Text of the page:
The Old Spiral Staircase

Posted on March 2, 2010


The old Spriral Staircase curls down for twenty-five metres into the eery space beneath the city of Rome, where archaeology and ancient tunnels have laid undisturbed since a forgotten time.
Peering down from the top as we prepared to film the aqueduct, we saw the shimmer of the purest water rippling yellow-gold lights right in the centre of the stairway where the ancient Aqueduct passes beneath.

But the entrance to the Pincio “Snail” as the Italians call a spiral stairway lies only sixty metres from a well known landmark where millions of tourists pass each year. At the top of Rome’s well loved Spanish Steps, adorned with young couples taking photos and giving roses, there is an impressive villa called Villa Medici. And to the side of the principal entrance to Villa Medici is a small door with an engraved stone: “Alla Chiociola del Pincio” – to the Pincio Snail.
The Aqua Virgo always passed across the Pincian Hill at the back of what are now the Spanish steps, and recently, since it was re-built and restored in the sixteenth century, a distribution tank was built there, which supplies, under pressure, many of the best known ornamental fountains in renaissance Rome, like Gian Lorenzo Bernini’s Barcaccia in the adjacent Piazza di Spagna and his Four Rivers fountain in Piazza Navona.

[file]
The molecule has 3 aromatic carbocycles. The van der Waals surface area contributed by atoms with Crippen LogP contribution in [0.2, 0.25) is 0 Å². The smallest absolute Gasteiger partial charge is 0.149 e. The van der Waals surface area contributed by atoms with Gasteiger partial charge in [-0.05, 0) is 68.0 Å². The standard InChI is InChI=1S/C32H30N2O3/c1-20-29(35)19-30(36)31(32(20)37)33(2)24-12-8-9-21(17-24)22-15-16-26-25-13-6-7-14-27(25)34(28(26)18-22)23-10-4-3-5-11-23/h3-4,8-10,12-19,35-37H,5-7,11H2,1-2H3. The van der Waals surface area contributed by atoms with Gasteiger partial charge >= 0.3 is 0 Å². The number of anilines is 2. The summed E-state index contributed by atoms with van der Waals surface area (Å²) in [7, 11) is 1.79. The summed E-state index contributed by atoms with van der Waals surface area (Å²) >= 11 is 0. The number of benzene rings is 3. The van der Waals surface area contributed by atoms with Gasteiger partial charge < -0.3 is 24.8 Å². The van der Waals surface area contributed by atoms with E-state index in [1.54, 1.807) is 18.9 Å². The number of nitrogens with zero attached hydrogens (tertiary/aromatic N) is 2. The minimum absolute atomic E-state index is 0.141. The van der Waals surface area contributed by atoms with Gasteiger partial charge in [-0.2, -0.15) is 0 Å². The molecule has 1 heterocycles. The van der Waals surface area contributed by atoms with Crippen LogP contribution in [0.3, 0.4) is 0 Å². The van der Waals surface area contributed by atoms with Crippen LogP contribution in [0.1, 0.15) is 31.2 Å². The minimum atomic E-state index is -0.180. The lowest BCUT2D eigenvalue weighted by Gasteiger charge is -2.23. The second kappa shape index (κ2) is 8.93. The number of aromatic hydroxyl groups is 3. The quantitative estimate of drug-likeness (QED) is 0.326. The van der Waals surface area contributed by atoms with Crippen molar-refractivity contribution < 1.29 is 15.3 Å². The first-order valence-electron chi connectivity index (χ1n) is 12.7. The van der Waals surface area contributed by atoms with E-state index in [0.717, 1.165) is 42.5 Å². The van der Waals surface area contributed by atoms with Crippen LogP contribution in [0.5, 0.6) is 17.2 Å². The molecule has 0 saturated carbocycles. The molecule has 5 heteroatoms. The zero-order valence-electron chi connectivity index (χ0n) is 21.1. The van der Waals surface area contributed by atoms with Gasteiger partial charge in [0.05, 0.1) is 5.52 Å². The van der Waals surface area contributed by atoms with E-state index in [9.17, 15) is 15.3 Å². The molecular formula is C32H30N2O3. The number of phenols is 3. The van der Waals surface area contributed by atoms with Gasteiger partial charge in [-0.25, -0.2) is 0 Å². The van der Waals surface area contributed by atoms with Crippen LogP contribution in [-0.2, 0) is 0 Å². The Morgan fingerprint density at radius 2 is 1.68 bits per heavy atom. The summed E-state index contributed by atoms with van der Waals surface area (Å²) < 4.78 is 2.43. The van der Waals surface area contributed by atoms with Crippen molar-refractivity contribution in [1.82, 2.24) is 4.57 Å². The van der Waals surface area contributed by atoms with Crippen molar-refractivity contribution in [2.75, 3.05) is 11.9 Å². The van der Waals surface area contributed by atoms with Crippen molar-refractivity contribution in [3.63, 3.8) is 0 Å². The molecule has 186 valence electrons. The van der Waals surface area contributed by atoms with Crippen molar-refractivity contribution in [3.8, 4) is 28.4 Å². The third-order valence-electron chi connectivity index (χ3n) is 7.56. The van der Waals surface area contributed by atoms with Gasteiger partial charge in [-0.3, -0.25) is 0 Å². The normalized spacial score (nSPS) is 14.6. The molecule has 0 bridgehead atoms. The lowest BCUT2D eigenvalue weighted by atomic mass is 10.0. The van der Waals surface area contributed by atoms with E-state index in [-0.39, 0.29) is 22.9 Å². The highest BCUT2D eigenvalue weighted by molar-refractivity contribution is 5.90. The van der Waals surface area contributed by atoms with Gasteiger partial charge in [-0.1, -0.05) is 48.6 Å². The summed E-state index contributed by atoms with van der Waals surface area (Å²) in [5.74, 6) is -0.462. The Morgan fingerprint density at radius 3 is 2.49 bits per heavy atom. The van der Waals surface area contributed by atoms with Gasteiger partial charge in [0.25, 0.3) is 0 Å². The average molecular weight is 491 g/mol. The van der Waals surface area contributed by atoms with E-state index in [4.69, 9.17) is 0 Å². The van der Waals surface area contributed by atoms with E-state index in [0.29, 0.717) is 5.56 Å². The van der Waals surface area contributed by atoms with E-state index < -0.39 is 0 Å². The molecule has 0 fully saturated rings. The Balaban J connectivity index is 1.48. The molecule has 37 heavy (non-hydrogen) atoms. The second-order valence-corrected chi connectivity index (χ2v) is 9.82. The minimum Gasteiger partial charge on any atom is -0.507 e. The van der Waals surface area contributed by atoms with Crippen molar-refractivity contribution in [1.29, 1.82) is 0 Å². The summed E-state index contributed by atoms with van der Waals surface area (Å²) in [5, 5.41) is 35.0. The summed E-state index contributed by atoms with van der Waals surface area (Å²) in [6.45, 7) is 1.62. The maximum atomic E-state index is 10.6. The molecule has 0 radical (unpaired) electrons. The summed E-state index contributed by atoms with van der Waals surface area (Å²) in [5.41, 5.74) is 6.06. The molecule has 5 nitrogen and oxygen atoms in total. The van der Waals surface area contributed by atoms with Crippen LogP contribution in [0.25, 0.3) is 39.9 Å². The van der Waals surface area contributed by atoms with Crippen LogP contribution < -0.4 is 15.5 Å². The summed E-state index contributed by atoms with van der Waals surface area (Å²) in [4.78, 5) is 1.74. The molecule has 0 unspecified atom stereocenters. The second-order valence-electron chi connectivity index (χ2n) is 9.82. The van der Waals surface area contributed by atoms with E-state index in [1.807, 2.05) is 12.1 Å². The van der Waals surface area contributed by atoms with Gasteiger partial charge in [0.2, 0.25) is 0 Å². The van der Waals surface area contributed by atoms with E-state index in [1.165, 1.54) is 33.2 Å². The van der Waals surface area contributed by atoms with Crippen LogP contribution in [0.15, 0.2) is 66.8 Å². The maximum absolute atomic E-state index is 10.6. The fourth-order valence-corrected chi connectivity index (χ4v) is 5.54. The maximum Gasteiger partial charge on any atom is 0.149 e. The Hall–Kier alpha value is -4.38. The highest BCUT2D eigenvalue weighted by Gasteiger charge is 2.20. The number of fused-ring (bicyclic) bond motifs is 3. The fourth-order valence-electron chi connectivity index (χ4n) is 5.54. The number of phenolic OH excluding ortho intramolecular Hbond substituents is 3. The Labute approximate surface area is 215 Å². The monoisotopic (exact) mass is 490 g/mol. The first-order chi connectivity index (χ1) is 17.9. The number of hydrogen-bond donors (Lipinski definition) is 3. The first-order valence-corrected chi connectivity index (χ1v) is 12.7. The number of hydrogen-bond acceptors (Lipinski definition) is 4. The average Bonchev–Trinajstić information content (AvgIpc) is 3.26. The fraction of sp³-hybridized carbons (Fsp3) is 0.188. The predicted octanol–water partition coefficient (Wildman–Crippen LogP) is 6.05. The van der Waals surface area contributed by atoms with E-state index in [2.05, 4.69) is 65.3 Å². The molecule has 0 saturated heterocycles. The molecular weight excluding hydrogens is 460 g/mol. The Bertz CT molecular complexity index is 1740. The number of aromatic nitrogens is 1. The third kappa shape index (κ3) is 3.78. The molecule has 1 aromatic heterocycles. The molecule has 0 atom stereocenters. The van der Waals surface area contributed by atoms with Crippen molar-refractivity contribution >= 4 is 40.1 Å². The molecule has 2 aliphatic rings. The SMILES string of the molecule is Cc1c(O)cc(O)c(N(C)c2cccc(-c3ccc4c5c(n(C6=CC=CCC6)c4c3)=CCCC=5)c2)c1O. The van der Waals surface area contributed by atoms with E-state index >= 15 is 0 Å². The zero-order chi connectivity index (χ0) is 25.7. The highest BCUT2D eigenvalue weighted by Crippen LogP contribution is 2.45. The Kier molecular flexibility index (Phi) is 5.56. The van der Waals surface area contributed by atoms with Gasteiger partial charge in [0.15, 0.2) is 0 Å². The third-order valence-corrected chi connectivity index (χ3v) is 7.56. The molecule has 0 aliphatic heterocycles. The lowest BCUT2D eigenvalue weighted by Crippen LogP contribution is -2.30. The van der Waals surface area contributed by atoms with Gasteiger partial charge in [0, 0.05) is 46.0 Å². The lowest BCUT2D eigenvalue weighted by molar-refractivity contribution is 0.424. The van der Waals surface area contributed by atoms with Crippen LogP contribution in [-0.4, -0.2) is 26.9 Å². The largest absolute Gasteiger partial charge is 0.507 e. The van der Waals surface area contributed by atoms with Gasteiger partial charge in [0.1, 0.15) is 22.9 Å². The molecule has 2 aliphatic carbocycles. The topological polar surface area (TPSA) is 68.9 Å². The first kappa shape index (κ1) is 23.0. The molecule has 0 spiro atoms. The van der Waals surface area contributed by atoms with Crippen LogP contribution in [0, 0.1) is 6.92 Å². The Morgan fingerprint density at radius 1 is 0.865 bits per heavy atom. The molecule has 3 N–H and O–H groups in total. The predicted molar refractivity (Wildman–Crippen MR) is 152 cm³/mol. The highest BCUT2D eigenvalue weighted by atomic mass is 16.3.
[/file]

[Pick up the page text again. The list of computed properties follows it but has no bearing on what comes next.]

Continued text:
Many of the wealthiest visitors to Rome take time to go shopping in via dei Condotti, right opposite the Spanish Steps. Here they find Gucci, Yves San Laurent, and many fine boutiques, but few of them know that via dei Condotti means the street of the conduits, and beneath their feet, lie pipes laid by the great renaissance architect Giaccomo della Porta in the 1500s to bring the water from the ancient Aqueduct to great renaissance fountains.
Half way down the Chiocciola there is a strange, unexplained chamber – and here we took the opportunity to put on our waders. Then as our speleologist, Marco Placidi gave the go-ahead, we lined up at the bottom of the stairway, and jumped the one metre and a half drop into the specus of the aqueduct and into the cold, fresh water.

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